Friday 22 Novr.
My dear Sir
In thanking you for your last<
ing> interesting Letter, I have been particularly gratified, in finding you roused to those Recollections which may amuse whilst they recall the Circumstances of that interesting Period which produced those persevering Energies that terminated in the Liberation of our Country.
You have given me a Text Book, which others may hereafter descant upon, if Hutchinson’s Character should ever become a subject of Controversy. That he was a finished Hypocrite, two clergymen, long since deceased; gave me the assurance, after the Detection of those ministerial Letters which were so providentially found at his House in Milton. These genuine Copies were so different from <
those> the originals at the times of their Date to England, as to completely satisfy them of his deep Designs. He must have been a working, if not a weakly cunning man, to have thus been at the Pains of duping two honest Souls, who knew little of the political World, & still less of his nefarious Intrigues. But they in some Degree help’d his Character, within their contracted Circle, untill the Roguery was detected, & he stood confessed the Subverter of His Country’s Freedom; & the Slave of his unqualified ambition. To his steady Jesuitism, were not you & your eagle eyed Compatriots led to those persevering Energies, which might otherwise have been lethargick, and left to a more distant Day, that Combat against the Colonial System, which prudent Conduct, Flattery, & Office, on the Part of the British Ministry, might have rendered infinitely difficult, if not successless.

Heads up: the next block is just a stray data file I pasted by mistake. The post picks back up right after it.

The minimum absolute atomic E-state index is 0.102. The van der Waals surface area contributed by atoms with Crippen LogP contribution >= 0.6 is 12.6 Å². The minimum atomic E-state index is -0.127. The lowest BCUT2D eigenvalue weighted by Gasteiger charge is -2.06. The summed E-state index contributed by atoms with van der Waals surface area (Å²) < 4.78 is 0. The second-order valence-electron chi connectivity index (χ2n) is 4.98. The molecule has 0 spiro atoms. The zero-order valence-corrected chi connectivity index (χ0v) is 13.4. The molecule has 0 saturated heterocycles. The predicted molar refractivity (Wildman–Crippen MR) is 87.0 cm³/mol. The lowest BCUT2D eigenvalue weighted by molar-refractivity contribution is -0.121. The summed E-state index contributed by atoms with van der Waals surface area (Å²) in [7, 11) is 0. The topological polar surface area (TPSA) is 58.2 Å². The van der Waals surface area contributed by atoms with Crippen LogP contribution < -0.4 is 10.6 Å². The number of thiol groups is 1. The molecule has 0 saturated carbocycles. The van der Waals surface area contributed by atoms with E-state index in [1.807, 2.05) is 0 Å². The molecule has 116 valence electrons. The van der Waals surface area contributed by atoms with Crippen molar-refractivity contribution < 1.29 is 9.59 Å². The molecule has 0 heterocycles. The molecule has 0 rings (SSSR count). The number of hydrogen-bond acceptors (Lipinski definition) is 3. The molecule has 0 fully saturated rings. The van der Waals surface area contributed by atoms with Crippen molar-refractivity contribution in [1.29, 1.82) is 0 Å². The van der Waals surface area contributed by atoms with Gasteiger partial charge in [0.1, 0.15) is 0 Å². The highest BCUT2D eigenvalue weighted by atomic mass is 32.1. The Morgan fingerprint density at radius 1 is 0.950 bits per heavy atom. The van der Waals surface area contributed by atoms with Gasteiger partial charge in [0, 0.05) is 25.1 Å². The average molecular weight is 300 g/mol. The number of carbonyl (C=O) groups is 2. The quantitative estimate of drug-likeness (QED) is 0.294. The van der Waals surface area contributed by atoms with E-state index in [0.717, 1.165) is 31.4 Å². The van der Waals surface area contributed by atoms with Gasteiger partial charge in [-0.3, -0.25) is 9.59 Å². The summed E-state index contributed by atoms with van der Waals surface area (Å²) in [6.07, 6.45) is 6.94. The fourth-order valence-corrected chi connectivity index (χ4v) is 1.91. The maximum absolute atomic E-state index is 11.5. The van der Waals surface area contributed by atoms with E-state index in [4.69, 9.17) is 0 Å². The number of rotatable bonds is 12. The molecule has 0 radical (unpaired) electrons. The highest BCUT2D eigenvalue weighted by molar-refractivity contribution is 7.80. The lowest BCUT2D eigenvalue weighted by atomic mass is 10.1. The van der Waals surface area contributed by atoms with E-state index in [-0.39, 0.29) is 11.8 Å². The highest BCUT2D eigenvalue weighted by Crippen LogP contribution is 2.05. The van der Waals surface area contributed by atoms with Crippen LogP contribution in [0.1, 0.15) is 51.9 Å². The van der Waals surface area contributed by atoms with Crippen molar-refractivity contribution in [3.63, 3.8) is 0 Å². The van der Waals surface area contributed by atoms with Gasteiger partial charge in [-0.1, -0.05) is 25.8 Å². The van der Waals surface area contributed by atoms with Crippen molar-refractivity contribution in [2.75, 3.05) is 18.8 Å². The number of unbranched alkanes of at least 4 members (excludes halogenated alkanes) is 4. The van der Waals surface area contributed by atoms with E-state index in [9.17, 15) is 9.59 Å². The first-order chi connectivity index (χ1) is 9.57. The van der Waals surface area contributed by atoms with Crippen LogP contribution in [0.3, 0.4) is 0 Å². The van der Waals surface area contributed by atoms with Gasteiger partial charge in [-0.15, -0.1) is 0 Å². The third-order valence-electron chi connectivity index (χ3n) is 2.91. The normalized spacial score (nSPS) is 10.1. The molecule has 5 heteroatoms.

Hutchinson knew his men, and therefore easily prevailed on the Trio of your Friends You thus lost to aid his schemes. One of them was early rewarded. And the other two, no doubt, were promised greater Things as the Contest became more threatening.
Pray give me the anecdotes you mention, & they shall remain a sacred Deposit. I have but little, to bequeath my Children. But it will be something to leave them the Evidence that I continued to posses the Confidence, at the Age of Eighty one of such a Man as President Adams:
I am, most truly, your obliged Friend,
MHi: Adams Papers.